“We all have scars. They aren’t always visible, but they’re there. Life’s hard on everyone, no matter what people show the world. Don’t be ashamed of these. Scars are proof of healing. Scars say you survived.”
It’s been three years since Mercy Porter’s sister, Faith, drowned. The official cause of death was accidental drowning, but the rumours have swung from suicide to murder and back again. Mercy had completely closed herself off from the world for three years, ignoring her father and her younger sister Pru, but when she bumps into two mysterious men and discovers that the Lovell’s sideshow is back in town, she finds a renewed sense of purpose: she will solve the mystery of Faith’s final hours.
The sideshow was in town the night Faith drowned, but by the time her body was discovered the next morning the group had disappeared. Her father blames them for Faith’s death, and for the subsequent suicide of their mother, but Mercy doesn’t think it can be as easy as that. When she starts investigating she finds herself working closely with Cross, a new addition to the group, and it doesn’t take long before she’s falling in love and looking forward to her future for the first time since that fateful night.
Part mystery, part romance, I actually really enjoyed ‘In Place of Never’. It took a little time to get into it, discovering the dynamics between the characters and everything that had happened to them over the past three years, but when the story hit its stride it was near impossible to put it down.
Mercy’s struggle with depression and self-harm was written very realistically. The fact that she’d completely stopped self-harming herself but still struggled with thoughts and urges to cut made it a lot more believable that some novels I’ve read – oftentimes the self-harming isn’t treated so much as an addiction, so it was refreshing to feel Mercy’s inner turmoil.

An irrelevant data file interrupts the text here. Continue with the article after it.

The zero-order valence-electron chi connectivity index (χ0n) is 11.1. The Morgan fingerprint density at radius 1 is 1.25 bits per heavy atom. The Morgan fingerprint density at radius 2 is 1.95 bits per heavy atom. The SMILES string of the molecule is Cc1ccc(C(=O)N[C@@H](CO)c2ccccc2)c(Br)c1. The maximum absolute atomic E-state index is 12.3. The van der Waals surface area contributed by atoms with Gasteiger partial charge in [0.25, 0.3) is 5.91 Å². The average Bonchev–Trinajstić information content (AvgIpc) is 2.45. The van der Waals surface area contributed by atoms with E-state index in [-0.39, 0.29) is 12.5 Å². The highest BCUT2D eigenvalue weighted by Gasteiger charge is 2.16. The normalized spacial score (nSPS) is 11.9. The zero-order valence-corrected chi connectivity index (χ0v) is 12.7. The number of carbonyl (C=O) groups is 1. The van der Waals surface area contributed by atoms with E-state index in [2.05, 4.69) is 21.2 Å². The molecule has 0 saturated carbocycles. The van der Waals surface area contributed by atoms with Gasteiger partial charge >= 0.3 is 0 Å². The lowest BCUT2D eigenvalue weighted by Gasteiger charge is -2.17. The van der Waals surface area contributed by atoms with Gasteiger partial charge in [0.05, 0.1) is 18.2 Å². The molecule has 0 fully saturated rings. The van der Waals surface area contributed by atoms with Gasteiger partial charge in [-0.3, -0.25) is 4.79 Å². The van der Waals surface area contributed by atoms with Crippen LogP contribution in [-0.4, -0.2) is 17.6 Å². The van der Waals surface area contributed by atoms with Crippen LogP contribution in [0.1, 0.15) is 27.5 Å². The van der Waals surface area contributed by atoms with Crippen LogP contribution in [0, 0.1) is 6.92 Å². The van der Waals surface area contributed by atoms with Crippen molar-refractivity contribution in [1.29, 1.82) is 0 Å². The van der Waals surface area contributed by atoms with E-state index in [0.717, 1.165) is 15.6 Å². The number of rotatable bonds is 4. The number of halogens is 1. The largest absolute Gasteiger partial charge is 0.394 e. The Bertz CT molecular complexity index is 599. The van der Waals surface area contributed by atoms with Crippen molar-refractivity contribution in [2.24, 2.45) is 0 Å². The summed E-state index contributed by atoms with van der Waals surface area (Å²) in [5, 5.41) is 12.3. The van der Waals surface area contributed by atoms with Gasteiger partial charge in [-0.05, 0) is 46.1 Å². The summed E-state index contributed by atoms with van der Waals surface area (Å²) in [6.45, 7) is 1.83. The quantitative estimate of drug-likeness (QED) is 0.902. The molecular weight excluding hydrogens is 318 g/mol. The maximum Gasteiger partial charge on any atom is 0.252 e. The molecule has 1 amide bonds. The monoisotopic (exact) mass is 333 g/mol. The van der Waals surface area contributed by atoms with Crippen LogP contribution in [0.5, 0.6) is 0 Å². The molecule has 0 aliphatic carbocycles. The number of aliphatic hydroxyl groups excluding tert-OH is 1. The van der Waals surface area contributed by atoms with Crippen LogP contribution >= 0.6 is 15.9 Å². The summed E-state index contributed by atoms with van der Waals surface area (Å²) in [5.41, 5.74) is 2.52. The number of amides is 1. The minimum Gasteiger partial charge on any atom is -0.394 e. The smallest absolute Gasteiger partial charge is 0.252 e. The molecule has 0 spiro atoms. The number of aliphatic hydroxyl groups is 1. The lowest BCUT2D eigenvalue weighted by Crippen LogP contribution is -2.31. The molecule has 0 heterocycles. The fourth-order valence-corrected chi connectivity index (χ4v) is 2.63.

Also written brilliantly was the relationship between Mercy, her sister Pru and their father, the town pastor. The family had been ignoring each other, living in the same home but hardly interacting, for years, and I liked the way the reassembling of their family was shown: it wasn’t all smooth sailing, and the relationship between Mercy and Pru was extremely strained at times, but in the end they bonded over the adversities that they’d both overcome and it made for a much more emotionally connecting family.
As their father is so religious he’s deeply distrusting of the Roma group – he believes their constant travelling and inability to put down roots is hedonistic and sinful – and his instant judgment is difficult for Mercy to overlook. As the story develops she manages to change his opinion about the Lovells, asking him: “Why do you assume the worst about an entire group of people? You base your judgment on your unfounded suspicions. […] You taught me not to judge and now look at what you’re doing.” and I thought it was a great way to tackle the hypocrisy of his beliefs and to make him look inside himself. For a parent to learn a lesson from one of their children makes for a good book indeed, because it certainly shows how mature the protagonist is.
The relationship between Mercy and Cross developed really nicely, too. There was an instant chemistry between them but it took a while for it to turn into something more serious: there was no instalove, which – when there’s a grieving teenager looking for someone to help her deal with her loss – was a very real possibility, so I’m glad that Julie Anne Lindsey took the less predictable route.
However, the mystery of Faith’s murder wasn’t really a mystery at all. I’m not going to tell you exactly what happened to her, but as soon as the character who caused her death first appeared in the book I was convinced that it was going to be his fault. That might mean I’ve read too many mystery novels, or it might mean that it was just downright predictable: either way it was disappointment in what was otherwise a perfect book.
If you’re interested in learning about a different culture, this book will be brilliant for you: it talked a lot about Roma beliefs and traditions, and while I felt it could have been expanded upon more I was glad to see them featured in a YA novel – particularly one that dealt with the fact that Gypsy was a derogatory term. It was also interesting to read from the perspective of a character with such a religious family, as I’m not religious at all: it was eye-opening to see how they might deal with deaths of two loved ones so close together. But if all you’re looking for is a book with a convincing relationship and a realistic look at grief and loss, I couldn’t recommend this book more strongly.